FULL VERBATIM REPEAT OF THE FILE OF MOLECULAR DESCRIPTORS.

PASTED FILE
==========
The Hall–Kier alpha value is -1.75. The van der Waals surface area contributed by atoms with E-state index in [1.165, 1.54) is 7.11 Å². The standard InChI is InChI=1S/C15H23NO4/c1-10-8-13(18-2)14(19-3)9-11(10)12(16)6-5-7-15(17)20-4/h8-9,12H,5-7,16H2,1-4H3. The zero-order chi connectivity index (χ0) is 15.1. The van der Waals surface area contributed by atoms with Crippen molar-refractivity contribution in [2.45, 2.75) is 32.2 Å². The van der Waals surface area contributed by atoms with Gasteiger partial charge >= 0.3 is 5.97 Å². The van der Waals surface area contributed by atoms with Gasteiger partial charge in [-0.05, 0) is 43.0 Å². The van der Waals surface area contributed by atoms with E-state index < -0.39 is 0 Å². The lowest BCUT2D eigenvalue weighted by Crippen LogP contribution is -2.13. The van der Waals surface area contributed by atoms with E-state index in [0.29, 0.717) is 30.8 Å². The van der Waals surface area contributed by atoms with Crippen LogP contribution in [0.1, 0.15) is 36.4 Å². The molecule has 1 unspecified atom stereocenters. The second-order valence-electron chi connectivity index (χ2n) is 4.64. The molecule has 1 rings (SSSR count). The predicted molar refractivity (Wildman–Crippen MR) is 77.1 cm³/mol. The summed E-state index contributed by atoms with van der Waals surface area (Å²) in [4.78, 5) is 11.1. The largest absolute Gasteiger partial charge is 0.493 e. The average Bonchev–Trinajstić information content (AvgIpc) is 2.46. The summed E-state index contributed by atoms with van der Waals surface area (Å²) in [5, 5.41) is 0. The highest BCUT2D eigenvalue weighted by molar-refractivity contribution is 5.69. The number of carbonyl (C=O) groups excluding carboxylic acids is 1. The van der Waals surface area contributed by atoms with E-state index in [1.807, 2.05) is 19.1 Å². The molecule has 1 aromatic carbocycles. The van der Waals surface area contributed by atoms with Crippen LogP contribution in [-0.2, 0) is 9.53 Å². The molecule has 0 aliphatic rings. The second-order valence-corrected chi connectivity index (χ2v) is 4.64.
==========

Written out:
The Hall–Kier alpha value is -1.75. The van der Waals surface area contributed by atoms with E-state index in [1.165, 1.54) is 7.11 Å². The standard InChI is InChI=1S/C15H23NO4/c1-10-8-13(18-2)14(19-3)9-11(10)12(16)6-5-7-15(17)20-4/h8-9,12H,5-7,16H2,1-4H3. The zero-order chi connectivity index (χ0) is 15.1. The van der Waals surface area contributed by atoms with Crippen molar-refractivity contribution in [2.45, 2.75) is 32.2 Å². The van der Waals surface area contributed by atoms with Gasteiger partial charge >= 0.3 is 5.97 Å². The van der Waals surface area contributed by atoms with Gasteiger partial charge in [-0.05, 0) is 43.0 Å². The van der Waals surface area contributed by atoms with E-state index < -0.39 is 0 Å². The lowest BCUT2D eigenvalue weighted by Crippen LogP contribution is -2.13. The van der Waals surface area contributed by atoms with E-state index in [0.29, 0.717) is 30.8 Å². The van der Waals surface area contributed by atoms with Crippen LogP contribution in [0.1, 0.15) is 36.4 Å². The molecule has 1 unspecified atom stereocenters. The second-order valence-electron chi connectivity index (χ2n) is 4.64. The molecule has 1 rings (SSSR count). The predicted molar refractivity (Wildman–Crippen MR) is 77.1 cm³/mol. The summed E-state index contributed by atoms with van der Waals surface area (Å²) in [4.78, 5) is 11.1. The largest absolute Gasteiger partial charge is 0.493 e. The average Bonchev–Trinajstić information content (AvgIpc) is 2.46. The summed E-state index contributed by atoms with van der Waals surface area (Å²) in [5, 5.41) is 0. The highest BCUT2D eigenvalue weighted by molar-refractivity contribution is 5.69. The number of carbonyl (C=O) groups excluding carboxylic acids is 1. The van der Waals surface area contributed by atoms with E-state index in [1.807, 2.05) is 19.1 Å². The molecule has 1 aromatic carbocycles. The van der Waals surface area contributed by atoms with Crippen LogP contribution in [-0.2, 0) is 9.53 Å². The molecule has 0 aliphatic rings. The second-order valence-corrected chi connectivity index (χ2v) is 4.64.